Despite the outbreak of the Covid-19 pandemic, Vietnam is expected to remain one of the fastest-growing economies in Southeast Asia. This is due in large part to its early and decisive containment efforts, as well as robust and resilient economic fundamentals.
But that is not to say that retail will return to business as usual after the crisis. Within a few short weeks, Covid-19 has resulted in social distancing across Vietnam, isolating people in their homes and shutting down parts of the economy.
"From a retail sector perspective, products that were once basic needs have now become priority human needs, which need to be delivered without the high degree of physical, in-person interaction", says Vu Duc Nguyen, consumer industry leader, Deloitte Vietnam.
Delivering this entails a mindset shift for many retails players. Before the onset of Covid-19, the retail sector did not need to think too hard about how to serve basic human needs. The focus then was primarily on investing in offerings to serve the Vietnamese consumer across varying levels of sophistication, and clearly articulating value propositions and brand associations.
But as retailers and consumers alike heightened their focus on safety aspects in the wake of the Covid-19 outbreak, they have moved to minimise physical interactions and maximise digital interactions. This has resulted in an accelerated shift towards omnichannel purchasing behaviours, as e-commerce channels are increasingly used as a substitute for physical shopping activities.
Results from Deloitte's recent report on retail in Vietnam shows that more than half of Vietnamese consumers have reduced their frequency of visits to supermarkets, grocery stores, and wet markets, while 25 per cent of them have increased their online shopping, as a result of the pandemic.
Higher levels of omnichannel purchasing behaviours have been observed as a result of the Covid-19 outbreak, as consumers look to stock up on groceries and daily necessities. Retailers should capitalise on this momentum to drive expansion and increase penetration rates when moving into the post-Covid world.
The Covid-19 pandemic had resulted in an abnormal spike in the Vietnamese consumers’ expenditure on FMCG products in the first quarter of 2020, as the sector hit double-digit growth for the first time in seven years.
This was due in part to stocking up behaviour, as consumers rushed to purchase staple products, such as fresh food and essential packaged consumer goods, in response to social distancing measures.
However, preferences for different retail channels differ by region. In urban areas, where there is greater availability of larger retail formats, shopping cart sizes were larger as consumers sought to limit travel and contact. In rural areas, however, where traditional trade channels remain dominant, consumers made more trips.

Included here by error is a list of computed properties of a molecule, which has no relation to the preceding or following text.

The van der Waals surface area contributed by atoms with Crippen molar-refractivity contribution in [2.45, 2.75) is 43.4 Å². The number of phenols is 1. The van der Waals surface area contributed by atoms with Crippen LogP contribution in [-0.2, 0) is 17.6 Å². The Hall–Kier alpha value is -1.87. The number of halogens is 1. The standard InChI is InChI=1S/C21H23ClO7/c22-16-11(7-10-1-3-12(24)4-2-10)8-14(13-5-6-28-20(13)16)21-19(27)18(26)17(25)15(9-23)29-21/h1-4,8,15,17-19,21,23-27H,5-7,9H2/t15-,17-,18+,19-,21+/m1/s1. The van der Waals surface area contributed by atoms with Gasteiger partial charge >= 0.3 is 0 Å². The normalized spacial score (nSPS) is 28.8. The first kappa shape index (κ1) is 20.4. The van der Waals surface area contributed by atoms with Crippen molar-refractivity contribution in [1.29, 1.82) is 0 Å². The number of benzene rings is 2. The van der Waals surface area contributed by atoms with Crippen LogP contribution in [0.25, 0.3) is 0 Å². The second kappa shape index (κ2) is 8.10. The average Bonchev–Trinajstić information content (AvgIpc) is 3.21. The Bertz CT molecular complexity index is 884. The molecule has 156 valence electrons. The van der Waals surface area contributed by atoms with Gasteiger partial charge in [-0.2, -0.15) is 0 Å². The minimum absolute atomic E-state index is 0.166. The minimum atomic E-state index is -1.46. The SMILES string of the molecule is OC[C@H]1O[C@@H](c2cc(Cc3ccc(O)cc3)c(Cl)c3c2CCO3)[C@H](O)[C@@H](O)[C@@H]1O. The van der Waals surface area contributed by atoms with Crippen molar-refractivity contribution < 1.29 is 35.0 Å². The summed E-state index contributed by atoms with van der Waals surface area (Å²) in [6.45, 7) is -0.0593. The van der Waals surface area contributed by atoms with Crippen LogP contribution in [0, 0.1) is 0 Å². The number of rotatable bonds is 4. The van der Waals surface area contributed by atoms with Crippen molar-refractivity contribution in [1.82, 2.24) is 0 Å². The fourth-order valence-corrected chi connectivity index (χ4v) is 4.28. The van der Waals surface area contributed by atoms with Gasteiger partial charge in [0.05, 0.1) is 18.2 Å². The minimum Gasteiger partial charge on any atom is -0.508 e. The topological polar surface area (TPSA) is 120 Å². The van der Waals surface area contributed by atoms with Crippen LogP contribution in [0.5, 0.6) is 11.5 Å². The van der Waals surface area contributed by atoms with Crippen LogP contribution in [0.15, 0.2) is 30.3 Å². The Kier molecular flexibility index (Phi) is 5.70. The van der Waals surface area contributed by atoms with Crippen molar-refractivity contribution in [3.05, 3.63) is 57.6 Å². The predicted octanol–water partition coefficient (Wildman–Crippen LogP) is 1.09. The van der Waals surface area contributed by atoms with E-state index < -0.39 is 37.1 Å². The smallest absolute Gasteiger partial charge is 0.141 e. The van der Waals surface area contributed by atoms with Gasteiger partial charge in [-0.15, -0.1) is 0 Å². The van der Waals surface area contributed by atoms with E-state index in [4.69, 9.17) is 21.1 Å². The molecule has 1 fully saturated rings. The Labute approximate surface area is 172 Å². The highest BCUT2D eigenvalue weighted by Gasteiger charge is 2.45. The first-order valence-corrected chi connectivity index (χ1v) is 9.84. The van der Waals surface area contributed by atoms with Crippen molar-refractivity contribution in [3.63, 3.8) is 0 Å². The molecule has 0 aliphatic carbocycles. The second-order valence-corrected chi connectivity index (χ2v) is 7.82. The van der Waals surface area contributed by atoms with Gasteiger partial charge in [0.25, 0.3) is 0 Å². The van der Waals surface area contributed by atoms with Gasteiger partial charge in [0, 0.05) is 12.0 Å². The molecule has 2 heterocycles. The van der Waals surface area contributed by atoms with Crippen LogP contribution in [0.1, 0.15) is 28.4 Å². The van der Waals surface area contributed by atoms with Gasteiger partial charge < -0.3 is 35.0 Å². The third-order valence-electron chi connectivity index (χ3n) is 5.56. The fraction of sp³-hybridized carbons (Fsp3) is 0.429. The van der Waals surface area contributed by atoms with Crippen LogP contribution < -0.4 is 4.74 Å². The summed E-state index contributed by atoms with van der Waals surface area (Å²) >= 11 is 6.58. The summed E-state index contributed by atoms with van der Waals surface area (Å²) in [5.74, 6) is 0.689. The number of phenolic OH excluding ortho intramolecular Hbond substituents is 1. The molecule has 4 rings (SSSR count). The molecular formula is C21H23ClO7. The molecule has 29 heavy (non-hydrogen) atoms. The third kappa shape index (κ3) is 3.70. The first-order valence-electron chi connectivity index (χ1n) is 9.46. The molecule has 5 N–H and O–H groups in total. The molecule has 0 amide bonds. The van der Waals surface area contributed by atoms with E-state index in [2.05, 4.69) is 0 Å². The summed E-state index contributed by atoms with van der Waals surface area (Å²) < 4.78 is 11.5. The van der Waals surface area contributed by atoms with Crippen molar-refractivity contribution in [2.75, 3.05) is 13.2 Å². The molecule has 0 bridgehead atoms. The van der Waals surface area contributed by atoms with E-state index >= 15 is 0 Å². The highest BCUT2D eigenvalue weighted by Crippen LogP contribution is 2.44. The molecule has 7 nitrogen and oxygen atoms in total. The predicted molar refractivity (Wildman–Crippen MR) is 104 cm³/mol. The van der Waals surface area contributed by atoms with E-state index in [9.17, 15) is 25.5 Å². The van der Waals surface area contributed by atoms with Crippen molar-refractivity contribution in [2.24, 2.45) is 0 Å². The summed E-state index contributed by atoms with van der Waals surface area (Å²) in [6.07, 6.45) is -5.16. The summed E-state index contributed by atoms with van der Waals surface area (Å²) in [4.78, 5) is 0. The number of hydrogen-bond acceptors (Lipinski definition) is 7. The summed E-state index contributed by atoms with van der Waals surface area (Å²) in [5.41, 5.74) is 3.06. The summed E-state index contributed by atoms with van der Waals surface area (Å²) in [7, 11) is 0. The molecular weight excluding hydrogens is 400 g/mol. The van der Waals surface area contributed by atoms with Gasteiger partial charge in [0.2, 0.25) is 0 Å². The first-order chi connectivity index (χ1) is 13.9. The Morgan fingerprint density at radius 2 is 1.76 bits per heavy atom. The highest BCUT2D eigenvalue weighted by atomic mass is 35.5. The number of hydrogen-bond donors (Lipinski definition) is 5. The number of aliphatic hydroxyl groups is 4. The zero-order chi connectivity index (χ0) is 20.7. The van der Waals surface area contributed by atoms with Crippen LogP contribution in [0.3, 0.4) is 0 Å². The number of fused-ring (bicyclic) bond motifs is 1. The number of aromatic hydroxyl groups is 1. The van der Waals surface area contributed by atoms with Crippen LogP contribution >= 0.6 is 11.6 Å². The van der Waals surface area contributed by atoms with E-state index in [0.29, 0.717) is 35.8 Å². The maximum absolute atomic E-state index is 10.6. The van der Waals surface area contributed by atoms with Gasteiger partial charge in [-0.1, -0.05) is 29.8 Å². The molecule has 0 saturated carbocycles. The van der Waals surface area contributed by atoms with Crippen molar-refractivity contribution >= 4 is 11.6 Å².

Overall, all channels witnessed rapid growth. This is an indication that the pandemic has inadvertently encouraged omnichannel shopping behaviours.
The Covid-19 pandemic has accelerated Vietnam’s shift towards omnichannel purchasing behaviours. While many retail brands had already embarked on digital transformation and e-commerce initiatives even before the pandemic, recent lockdowns and social distancing measures have pushed them to find ways to engage their consumers more actively and effectively online.
As a significant proportion of consumer spending goes digital, both brick-and-mortar and e-commerce retailers will need to rethink their consumer experience strategies in the new normal.
Although some degree of renewed interest in brick-and-mortar shopping when lockdowns are expected to be eventually lifted, retailers will need to understand that the consumer psyche and habits may have permanently evolved. For a start, there could be some consumer aversion to physical contact in a store setting, as well as a greater focus on convenience and digital experiences.
For brick-and-mortar retailers, this means the need to invest in the appropriate digital technologies to create optimal consumer experiences. This could include, for example, unmanned retail concepts, as well as the use of scan-and-go technologies that enable consumers to scan products and pay for purchases through contactless means.
In terms of e-commerce, players will need to examine how they can sharpen their fulfilment proposition. While the Covid-induced rush for online purchases resulted in some initial hiccups to delivery and fulfilment, retailers will need to address this in the longer term. Specifically, they will need to focus on ensuring transparency and flexibility, for example, by enabling consumers to track their deliveries or pick their own delivery timeslots.
As the Vietnamese consumer’s journey transforms to comprise a larger number of online touchpoints, e-commerce and brick-and-mortar players should also find opportunities to collaborate on omnichannel marketing activities, while augmenting one another’s understanding of how consumer price sensitivities and concepts of brand appeal have changed as a result of the Covid-19 pandemic.
Some retailers will emerge weaker from the crisis, while others will emerge much stronger. Ultimately, this crisis signals an accelerated and irreversible shift towards omnichannel retailing that is likely to permanently redefine the consumer experience. Without exception, every player will need to adapt, change, and innovate their practices to remain relevant today and in the future.